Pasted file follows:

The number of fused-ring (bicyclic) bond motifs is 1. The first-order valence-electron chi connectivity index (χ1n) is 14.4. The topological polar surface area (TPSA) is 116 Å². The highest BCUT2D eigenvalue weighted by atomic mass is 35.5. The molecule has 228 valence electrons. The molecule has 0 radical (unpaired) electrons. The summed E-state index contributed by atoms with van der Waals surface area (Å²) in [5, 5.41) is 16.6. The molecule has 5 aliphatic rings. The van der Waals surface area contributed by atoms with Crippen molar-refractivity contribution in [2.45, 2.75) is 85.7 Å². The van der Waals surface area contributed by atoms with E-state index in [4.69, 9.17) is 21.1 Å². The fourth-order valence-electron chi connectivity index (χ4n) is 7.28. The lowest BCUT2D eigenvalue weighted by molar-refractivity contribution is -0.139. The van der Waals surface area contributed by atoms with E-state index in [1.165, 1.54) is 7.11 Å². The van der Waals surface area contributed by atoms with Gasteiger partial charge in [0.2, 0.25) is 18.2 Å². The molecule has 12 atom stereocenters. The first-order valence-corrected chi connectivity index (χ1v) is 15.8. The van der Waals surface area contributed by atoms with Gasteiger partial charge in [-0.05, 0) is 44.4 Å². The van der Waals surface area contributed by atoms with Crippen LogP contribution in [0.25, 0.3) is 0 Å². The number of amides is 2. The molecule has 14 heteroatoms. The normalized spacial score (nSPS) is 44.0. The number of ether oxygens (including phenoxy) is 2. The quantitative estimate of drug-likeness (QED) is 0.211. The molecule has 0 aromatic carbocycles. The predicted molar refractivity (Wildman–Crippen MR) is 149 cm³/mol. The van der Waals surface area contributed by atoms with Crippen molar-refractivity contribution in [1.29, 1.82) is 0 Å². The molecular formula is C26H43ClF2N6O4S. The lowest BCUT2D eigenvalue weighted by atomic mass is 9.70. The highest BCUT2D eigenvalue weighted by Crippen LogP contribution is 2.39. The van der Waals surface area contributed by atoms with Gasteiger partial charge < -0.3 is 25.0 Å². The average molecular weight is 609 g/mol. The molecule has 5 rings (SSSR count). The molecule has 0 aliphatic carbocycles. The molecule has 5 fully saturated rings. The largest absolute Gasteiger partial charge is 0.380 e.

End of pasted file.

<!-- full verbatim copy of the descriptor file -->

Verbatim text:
The number of fused-ring (bicyclic) bond motifs is 1. The first-order valence-electron chi connectivity index (χ1n) is 14.4. The topological polar surface area (TPSA) is 116 Å². The highest BCUT2D eigenvalue weighted by atomic mass is 35.5. The molecule has 228 valence electrons. The molecule has 0 radical (unpaired) electrons. The summed E-state index contributed by atoms with van der Waals surface area (Å²) in [5, 5.41) is 16.6. The molecule has 5 aliphatic rings. The van der Waals surface area contributed by atoms with Crippen molar-refractivity contribution in [2.45, 2.75) is 85.7 Å². The van der Waals surface area contributed by atoms with E-state index in [4.69, 9.17) is 21.1 Å². The fourth-order valence-electron chi connectivity index (χ4n) is 7.28. The lowest BCUT2D eigenvalue weighted by molar-refractivity contribution is -0.139. The van der Waals surface area contributed by atoms with E-state index in [1.165, 1.54) is 7.11 Å². The van der Waals surface area contributed by atoms with Gasteiger partial charge in [0.2, 0.25) is 18.2 Å². The molecule has 12 atom stereocenters. The first-order valence-corrected chi connectivity index (χ1v) is 15.8. The van der Waals surface area contributed by atoms with Gasteiger partial charge in [-0.05, 0) is 44.4 Å². The van der Waals surface area contributed by atoms with Crippen LogP contribution in [0.25, 0.3) is 0 Å². The number of amides is 2. The molecule has 14 heteroatoms. The normalized spacial score (nSPS) is 44.0. The number of ether oxygens (including phenoxy) is 2. The quantitative estimate of drug-likeness (QED) is 0.211. The molecule has 0 aromatic carbocycles. The predicted molar refractivity (Wildman–Crippen MR) is 149 cm³/mol. The van der Waals surface area contributed by atoms with Crippen molar-refractivity contribution in [1.29, 1.82) is 0 Å². The molecular formula is C26H43ClF2N6O4S. The lowest BCUT2D eigenvalue weighted by atomic mass is 9.70. The highest BCUT2D eigenvalue weighted by Crippen LogP contribution is 2.39. The van der Waals surface area contributed by atoms with Gasteiger partial charge < -0.3 is 25.0 Å². The average molecular weight is 609 g/mol. The molecule has 5 rings (SSSR count). The molecule has 0 aliphatic carbocycles. The molecule has 5 fully saturated rings. The largest absolute Gasteiger partial charge is 0.380 e.